The problem with taking the meme of those “hustlin', rustlin' Rangers” too far is that Cruz's run scored was the product of happy accident after baserunning indifference—he pasted a pitch to center he thought was gone, it wasn't, and if he hadn't been making like Manny or Mel Hall or whoever your loudest-arfing hot dog might be these days, and observing and admiring the flight of the ball, he'd have wound up with a triple. If he executes soundly on that base hit, he may not necessarily score—sure, Ian Kinsler subsequently singled, but he probably doesn't see the same pitches with two outs and a man on third. Instead, what plated Cruz was Kelly Shoppach's wild throw—or Evan Longoria's poor positioning, or what might be chalked up to defense-wide failure on Cruz's stolen base attempt.
Even so, during the broadcast Ron Darling said that all of the basepaths mayhem was about forcing the Rays to make mistakes, but I wonder how much of it was really about that. If anything, it was about exploiting the Rays' prosaic execution, as I noted before. The Rays threw to the correct bases to get the right outs. It would be hard to identify “mistakes” made if you look at this game in the abstract. In the first inning, Price and Peña made an unextraordinary, safe play—it took Andrus to stretch the opportunity.
Take what happened in the sixth inning: Sean Rodriguez's attempted fielding of the force on Jason Bartlett's desperation throw to second to get the lead runner (Vladimir Guerrero) illustrates how easy it can be to underrate the difficulty of playing first base; Bartlett really didn't have much of a play, and he certainly couldn't go to first to get Cruz, the lead runner. Rodriguez wasn't in great position to scoop the throw; maybe a guy used to making that play is in better position, but it wasn't an easy play. The mishap proved critical because Ian Kinsler's double play grounder to short wound up just being a force thanks to another questionable officiating call at first base; Vladi, undeterred by his leading the league in outs made on the bases, motored home to score. If Kinsler is ruled out, the inning's over. Baseball can at least take some satisfaction that the 35,000 throats weren't howling for replay at that point; despair was probably producing a paralyzing effect, because the game was slipping away with Lee cruising. Kinsler's two-run homer in the ninth just poured cement on a grave already well dug.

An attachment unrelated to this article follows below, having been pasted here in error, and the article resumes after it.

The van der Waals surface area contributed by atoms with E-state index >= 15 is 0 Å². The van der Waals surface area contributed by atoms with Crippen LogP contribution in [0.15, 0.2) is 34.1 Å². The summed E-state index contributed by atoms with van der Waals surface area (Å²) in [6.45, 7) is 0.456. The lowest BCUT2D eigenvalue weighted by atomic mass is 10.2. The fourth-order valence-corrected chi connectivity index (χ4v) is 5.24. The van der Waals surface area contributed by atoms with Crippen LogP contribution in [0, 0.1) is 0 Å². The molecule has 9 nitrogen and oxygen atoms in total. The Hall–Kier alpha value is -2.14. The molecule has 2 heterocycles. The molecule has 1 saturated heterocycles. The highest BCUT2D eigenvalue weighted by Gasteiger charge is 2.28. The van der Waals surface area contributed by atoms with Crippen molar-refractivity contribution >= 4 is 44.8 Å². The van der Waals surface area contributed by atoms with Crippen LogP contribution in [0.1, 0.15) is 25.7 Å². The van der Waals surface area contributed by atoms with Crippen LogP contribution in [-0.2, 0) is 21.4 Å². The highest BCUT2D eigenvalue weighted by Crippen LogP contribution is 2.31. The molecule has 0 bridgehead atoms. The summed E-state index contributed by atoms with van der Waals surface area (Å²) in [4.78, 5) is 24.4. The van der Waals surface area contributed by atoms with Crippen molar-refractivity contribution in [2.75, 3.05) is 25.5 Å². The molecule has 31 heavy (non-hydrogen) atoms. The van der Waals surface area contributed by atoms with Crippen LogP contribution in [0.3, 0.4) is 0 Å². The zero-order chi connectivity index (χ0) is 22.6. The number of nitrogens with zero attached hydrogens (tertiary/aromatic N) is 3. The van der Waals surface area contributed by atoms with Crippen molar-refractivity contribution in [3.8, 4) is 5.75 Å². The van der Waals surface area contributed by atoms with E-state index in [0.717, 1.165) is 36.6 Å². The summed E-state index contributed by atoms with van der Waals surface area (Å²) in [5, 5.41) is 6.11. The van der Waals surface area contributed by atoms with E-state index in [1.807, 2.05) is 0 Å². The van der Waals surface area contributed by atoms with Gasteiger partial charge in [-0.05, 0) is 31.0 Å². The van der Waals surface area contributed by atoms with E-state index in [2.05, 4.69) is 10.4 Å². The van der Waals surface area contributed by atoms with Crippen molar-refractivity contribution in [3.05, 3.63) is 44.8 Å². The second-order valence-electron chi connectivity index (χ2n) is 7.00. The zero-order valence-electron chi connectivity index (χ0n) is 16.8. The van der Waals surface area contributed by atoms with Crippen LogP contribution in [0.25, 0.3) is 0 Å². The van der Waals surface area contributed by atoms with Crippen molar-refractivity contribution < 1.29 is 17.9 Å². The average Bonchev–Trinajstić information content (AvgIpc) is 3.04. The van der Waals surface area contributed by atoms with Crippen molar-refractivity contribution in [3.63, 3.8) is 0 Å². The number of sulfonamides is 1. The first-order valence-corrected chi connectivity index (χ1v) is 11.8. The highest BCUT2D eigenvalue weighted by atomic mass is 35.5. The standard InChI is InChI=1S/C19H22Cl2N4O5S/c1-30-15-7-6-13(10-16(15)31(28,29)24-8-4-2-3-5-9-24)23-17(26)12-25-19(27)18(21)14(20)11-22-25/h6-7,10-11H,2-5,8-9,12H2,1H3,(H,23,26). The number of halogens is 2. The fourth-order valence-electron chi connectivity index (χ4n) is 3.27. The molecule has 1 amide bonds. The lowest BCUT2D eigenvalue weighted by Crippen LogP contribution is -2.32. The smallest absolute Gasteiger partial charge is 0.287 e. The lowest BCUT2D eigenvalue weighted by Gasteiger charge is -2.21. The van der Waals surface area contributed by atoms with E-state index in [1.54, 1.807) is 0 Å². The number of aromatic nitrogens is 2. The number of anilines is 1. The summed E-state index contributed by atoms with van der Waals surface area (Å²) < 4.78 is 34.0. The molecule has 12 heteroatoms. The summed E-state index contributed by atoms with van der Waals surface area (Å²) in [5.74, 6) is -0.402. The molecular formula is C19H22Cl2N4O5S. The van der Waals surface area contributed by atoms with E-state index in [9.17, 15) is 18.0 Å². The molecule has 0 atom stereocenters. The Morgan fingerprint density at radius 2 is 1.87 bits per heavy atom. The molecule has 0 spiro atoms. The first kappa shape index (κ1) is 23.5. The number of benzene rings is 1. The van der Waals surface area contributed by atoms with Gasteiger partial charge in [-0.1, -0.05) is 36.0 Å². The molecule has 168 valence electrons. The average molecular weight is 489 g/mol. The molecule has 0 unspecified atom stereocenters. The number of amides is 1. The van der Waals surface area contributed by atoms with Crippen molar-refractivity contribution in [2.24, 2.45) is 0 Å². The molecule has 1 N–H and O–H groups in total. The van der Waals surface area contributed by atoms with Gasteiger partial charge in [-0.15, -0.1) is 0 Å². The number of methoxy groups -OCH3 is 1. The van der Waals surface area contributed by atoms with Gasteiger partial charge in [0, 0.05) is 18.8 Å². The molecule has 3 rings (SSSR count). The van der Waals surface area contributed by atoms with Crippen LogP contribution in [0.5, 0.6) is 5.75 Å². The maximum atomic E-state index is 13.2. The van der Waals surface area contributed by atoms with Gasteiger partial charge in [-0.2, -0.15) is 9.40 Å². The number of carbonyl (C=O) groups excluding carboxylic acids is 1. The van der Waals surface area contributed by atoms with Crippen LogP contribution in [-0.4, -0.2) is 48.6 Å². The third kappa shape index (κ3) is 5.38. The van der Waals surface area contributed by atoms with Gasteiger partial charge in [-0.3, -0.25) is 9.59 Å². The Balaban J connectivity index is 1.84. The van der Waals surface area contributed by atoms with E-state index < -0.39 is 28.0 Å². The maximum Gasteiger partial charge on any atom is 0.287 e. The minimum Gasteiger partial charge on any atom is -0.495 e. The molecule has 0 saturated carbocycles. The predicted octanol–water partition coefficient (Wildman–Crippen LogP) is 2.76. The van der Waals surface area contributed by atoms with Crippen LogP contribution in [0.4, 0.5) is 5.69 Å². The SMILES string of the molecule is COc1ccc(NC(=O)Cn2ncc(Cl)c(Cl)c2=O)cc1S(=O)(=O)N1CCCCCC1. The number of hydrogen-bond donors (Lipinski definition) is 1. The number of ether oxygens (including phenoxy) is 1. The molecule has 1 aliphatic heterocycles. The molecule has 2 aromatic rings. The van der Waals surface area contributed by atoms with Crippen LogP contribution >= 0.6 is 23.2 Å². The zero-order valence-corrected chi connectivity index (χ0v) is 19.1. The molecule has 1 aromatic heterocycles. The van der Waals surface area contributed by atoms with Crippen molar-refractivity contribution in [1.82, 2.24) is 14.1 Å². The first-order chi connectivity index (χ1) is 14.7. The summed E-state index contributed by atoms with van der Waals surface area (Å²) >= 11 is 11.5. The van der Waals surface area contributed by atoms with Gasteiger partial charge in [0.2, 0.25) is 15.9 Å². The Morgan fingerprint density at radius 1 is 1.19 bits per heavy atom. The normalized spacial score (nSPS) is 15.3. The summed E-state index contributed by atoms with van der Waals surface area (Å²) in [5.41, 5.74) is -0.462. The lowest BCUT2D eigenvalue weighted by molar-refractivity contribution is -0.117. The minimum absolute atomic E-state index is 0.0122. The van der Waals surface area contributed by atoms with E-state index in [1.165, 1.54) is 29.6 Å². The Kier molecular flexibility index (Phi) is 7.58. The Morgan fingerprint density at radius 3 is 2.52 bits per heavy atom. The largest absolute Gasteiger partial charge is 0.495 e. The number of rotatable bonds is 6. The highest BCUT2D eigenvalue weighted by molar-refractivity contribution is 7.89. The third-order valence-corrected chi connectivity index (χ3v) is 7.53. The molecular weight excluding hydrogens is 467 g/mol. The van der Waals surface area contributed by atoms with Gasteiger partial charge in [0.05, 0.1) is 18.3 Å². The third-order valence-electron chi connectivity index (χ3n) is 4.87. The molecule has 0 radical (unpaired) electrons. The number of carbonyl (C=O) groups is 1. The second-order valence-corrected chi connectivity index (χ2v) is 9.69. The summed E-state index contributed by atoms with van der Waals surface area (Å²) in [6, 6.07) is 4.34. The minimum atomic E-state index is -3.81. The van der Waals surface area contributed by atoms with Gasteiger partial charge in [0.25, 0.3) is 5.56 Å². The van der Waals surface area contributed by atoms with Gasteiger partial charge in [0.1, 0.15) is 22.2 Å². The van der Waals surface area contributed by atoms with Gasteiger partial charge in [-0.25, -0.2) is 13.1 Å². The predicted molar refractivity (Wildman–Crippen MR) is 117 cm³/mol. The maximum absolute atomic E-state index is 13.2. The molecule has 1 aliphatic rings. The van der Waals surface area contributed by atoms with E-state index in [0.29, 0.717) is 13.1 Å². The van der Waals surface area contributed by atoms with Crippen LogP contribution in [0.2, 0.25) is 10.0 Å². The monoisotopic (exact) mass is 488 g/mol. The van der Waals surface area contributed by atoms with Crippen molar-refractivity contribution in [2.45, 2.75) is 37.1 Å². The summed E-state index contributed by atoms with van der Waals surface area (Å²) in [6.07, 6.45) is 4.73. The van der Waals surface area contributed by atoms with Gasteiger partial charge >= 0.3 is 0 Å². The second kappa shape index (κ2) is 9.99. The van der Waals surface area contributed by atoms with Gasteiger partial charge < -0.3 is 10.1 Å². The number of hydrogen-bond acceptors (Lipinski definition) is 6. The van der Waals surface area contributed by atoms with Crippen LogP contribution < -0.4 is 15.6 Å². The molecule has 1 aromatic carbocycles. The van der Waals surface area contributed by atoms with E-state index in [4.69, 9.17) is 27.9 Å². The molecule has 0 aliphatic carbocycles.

Letting Lee pitch into the ninth telegraphed another bit of obviousness—he's going to pitch Game Three in New York next Monday. Maybe that sets him up for Game Six on three days' rest, or Game Seven on regular rest, which makes matters especially interesting. If they're to win, it'll be on the merits of their initial risks, not just the one involving the most famous gambit. As much as the Rays have been sabermetrics' favorite dish to savor for the last three seasons, the Rangers represent just as many positive developments at once. The virtues of several Jon Daniels deals, of course, but also a rejuvenated farm system popping out prospects that help on the field or as fodder for those swaps. Not even those things would have been enough, though—the willingness to take huge evaluative risks to conjure up an initial rotation probably represents the season-making decision of the year, not just for this team, but for any team. Success with C.J. Wilson and Colby Lewis is what puts the Rangers in position to not just trade for Lee to get an obvious ace, but to have enough going for them to win a five- or a seven-game series against their full-season betters.
If, on the other hand, the Rangers had simply settled and accepted that their window is only just opening—which it is—you'd have seen a club using Tommy Hunter earlier, and starting Derek Holland or Scott Feldman. That the Rangers decided not to settle for that is why they're in the LCS, and why they'll make a good series of it. The expectation is that this is the inauguration of something dynastic, at least as far as the league's short stack is concerned. More than that will come, perhaps as soon as next week.